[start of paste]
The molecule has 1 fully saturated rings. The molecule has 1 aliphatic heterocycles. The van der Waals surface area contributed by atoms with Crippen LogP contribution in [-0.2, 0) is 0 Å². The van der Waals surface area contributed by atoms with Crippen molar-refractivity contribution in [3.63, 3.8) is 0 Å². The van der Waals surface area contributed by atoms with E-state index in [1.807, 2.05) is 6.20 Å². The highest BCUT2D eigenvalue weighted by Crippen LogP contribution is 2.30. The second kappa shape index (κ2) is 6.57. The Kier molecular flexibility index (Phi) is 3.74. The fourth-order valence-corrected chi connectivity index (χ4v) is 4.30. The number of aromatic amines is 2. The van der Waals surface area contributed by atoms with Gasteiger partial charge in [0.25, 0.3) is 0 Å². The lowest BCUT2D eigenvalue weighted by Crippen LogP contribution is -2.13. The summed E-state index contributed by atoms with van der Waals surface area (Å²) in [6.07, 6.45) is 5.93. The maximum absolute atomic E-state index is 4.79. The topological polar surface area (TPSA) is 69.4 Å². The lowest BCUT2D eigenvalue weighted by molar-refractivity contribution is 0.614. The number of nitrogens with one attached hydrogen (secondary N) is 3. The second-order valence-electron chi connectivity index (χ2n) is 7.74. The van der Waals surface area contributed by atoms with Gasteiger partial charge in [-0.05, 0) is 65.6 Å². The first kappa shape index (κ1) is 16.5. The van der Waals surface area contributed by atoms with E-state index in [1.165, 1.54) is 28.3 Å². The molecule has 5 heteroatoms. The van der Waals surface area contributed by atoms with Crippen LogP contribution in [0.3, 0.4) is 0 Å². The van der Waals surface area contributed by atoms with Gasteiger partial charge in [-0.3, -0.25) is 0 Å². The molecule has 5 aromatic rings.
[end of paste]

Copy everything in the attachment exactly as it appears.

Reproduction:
The molecule has 1 fully saturated rings. The molecule has 1 aliphatic heterocycles. The van der Waals surface area contributed by atoms with Crippen LogP contribution in [-0.2, 0) is 0 Å². The van der Waals surface area contributed by atoms with Crippen molar-refractivity contribution in [3.63, 3.8) is 0 Å². The van der Waals surface area contributed by atoms with E-state index in [1.807, 2.05) is 6.20 Å². The highest BCUT2D eigenvalue weighted by Crippen LogP contribution is 2.30. The second kappa shape index (κ2) is 6.57. The Kier molecular flexibility index (Phi) is 3.74. The fourth-order valence-corrected chi connectivity index (χ4v) is 4.30. The number of aromatic amines is 2. The van der Waals surface area contributed by atoms with Gasteiger partial charge in [0.25, 0.3) is 0 Å². The lowest BCUT2D eigenvalue weighted by Crippen LogP contribution is -2.13. The summed E-state index contributed by atoms with van der Waals surface area (Å²) in [6.07, 6.45) is 5.93. The maximum absolute atomic E-state index is 4.79. The topological polar surface area (TPSA) is 69.4 Å². The lowest BCUT2D eigenvalue weighted by molar-refractivity contribution is 0.614. The number of nitrogens with one attached hydrogen (secondary N) is 3. The second-order valence-electron chi connectivity index (χ2n) is 7.74. The van der Waals surface area contributed by atoms with Gasteiger partial charge in [-0.05, 0) is 65.6 Å². The first kappa shape index (κ1) is 16.5. The van der Waals surface area contributed by atoms with E-state index in [1.165, 1.54) is 28.3 Å². The molecule has 5 heteroatoms. The van der Waals surface area contributed by atoms with Crippen LogP contribution in [0.3, 0.4) is 0 Å². The van der Waals surface area contributed by atoms with Gasteiger partial charge in [-0.3, -0.25) is 0 Å². The molecule has 5 aromatic rings.